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Progress in technology, coupled with medical and scientific advances, is expected to significantly change the healthcare environment. Technology companies, healthcare companies, medical device companies, and others are capitalizing on emerging technologies to provide novel healthcare solutions using mHealth, sensors, data analytics, bioinformatics, and advanced software. The result will be a medical environment that takes advantage of “smart” technologies for improved healthcare decision-making and better patient outcomes.
Experts say smart technologies already support individual health monitoring by physicians, but also have the ability to provide data to insurance companies and government agencies on a massive scale.
The first wave of mHealth technologies has focused mainly on capturing data and, to some extent, presenting it back to the user, says Matthew Noble, senior director, product management, at Medidata Solutions.
“But users have had to go out of their way and do their own research to discover the meaning behind these data,” he says. “Smarter mHealth technologies coming out now are focused on providing the consumer and patient with actionable guidance based on the data.”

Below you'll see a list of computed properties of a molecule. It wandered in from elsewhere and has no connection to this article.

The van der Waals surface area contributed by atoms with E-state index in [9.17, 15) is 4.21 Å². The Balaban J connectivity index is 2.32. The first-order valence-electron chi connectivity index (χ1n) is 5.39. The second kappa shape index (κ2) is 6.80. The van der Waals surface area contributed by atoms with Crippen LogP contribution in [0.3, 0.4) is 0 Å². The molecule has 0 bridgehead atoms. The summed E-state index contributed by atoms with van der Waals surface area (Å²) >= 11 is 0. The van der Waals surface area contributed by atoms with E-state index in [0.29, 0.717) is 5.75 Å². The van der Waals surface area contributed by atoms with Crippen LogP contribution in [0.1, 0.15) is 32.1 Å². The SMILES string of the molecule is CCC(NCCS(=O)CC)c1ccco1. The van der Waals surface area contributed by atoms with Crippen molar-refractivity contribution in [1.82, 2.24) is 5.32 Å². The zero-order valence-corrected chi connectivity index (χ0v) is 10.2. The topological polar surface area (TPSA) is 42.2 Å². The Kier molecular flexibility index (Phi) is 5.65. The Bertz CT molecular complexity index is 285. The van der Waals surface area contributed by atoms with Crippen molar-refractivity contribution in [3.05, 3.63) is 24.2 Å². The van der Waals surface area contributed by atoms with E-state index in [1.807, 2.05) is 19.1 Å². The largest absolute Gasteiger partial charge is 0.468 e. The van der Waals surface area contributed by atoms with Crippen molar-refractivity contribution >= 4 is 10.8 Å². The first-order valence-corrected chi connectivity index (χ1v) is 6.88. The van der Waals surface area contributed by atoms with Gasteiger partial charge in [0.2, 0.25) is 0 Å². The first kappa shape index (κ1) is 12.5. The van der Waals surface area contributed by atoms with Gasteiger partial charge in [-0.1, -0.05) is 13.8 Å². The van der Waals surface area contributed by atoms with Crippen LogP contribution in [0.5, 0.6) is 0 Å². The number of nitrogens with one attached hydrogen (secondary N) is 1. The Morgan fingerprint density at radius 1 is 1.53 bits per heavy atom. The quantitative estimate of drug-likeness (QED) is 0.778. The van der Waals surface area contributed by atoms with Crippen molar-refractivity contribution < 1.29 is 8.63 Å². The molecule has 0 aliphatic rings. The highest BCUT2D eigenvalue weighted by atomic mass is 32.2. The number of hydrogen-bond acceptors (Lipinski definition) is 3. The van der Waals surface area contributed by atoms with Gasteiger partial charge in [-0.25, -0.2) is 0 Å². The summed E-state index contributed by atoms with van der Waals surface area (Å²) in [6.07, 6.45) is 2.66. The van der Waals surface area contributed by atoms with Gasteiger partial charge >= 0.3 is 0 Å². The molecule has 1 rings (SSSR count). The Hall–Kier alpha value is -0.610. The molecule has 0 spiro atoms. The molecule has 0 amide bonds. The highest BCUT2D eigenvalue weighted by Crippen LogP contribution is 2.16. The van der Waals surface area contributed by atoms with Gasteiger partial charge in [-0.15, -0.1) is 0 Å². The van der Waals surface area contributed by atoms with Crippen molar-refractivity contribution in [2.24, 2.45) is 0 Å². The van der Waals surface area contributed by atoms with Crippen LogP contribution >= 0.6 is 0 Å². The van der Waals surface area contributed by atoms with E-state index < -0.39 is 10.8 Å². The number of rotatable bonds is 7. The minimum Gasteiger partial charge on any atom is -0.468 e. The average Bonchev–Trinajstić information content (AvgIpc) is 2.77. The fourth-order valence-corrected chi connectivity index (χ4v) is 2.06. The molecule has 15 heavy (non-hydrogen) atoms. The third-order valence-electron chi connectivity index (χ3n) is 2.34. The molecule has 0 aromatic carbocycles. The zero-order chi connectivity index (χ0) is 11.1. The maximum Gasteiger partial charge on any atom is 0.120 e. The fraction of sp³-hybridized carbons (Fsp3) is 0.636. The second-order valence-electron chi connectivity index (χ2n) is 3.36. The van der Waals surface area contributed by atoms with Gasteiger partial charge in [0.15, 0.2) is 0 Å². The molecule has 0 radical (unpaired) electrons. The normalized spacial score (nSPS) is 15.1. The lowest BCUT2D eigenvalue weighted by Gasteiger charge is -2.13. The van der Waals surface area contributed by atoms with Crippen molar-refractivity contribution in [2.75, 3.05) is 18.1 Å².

In 2016 there will continue to be an evolution around augmented intelligence, which is being applied on a trial basis in different therapeutic areas, says Glenn Snyder, principal, med tech segment leader, at Deloitte Consulting.
“We’ll see augmented intelligence come into play in decision support,” he says. “As companies develop data, data sensors, and data sources, the key will be coming up with an intelligent way to interpret that data.”
Mr. Noble says smarter, more actionable insights will become more prominent as new technologies integrate the use of multiple sensors. For example, a sensor that takes multiple measurements, such as respiration and heart rate or heart rate and sweat analysis, will provide the patient with a more complete picture of his or her health.
“Medical technologies need to be smarter, because long-term patient adherence is challenging,” he says. “Studies have shown a severe drop-off in wearable use within months of purchase.”
The continued growth in smart medical technology will deliver innumerable ways to capture and analyze data, says Jennifer Sigaud, managing director at Atlantis Healthcare US.